Known for her straight talk, determination and generous spirit, Barbara Ann Hicks Moscowitz died of natural causes at her Berkeley home May 24.
Co-founder of Moe’s Books on Telegraph Avenue and founder of the Waldon School in Berkeley, Mrs. Moscowitz was 78 years old at the time of her death.
“She was tough,” said Gene Barone, manager of Moe’s Books. “She was her own person.”
Mrs. Moscowitz’s political activism in the realm of civil rights, rights for Central American refugees and women’s rights, stands out to those who knew her. “She was left wing, counter culture,” Barone said. “She had refugees at her home and gave them financial assistance.”
Her political activism tied her to the group of people who created Pacifica Radio in 1949. The vision of these pacifists did not stop at founding a radio station. “The original idea of the Pacifica Foundation was to have a school,” said Marie Switkes, who works at Waldon School, the arts-focused school Mrs. Moscowitz founded in 1958.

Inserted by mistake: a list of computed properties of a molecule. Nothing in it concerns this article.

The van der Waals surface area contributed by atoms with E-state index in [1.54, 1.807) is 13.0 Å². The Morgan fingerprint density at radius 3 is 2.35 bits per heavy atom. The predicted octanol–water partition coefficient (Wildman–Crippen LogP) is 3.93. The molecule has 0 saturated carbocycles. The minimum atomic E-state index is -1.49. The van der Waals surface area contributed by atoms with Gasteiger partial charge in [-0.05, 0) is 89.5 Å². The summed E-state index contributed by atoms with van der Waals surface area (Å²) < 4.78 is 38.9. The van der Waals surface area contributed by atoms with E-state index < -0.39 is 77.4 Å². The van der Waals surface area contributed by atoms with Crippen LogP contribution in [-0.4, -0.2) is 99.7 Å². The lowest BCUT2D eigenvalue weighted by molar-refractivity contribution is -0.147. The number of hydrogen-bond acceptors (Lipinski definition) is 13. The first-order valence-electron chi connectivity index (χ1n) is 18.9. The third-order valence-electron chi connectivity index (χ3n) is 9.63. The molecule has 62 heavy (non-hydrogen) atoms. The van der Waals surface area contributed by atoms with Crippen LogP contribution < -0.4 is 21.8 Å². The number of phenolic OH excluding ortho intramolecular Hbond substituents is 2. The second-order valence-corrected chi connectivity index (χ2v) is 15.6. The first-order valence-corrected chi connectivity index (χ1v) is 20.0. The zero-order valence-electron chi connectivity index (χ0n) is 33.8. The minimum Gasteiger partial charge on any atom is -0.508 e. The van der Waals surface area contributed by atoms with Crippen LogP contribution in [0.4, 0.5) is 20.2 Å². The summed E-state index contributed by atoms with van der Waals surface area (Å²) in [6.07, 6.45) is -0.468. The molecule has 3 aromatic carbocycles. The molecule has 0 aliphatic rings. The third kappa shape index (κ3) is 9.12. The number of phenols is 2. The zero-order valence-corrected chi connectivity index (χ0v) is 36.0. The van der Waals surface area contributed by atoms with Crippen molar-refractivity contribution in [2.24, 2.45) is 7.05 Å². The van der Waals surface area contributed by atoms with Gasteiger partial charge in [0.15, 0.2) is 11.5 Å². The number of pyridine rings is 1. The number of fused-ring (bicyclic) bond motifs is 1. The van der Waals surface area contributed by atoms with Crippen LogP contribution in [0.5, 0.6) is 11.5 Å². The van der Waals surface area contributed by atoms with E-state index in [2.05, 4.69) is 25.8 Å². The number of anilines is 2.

Less than one week before she died, Mrs. Moskowitz attended an event with jazz singers and arts and crafts sale at the school. “She came in a wheelchair and sat in the sun,” Switkes said.
Mrs. Moscowitz leaves behind a son, Roger Stevens, and daughters Doris Moskowitz, Alison Booth and Katy Pearre. Memorial services were held on Saturday.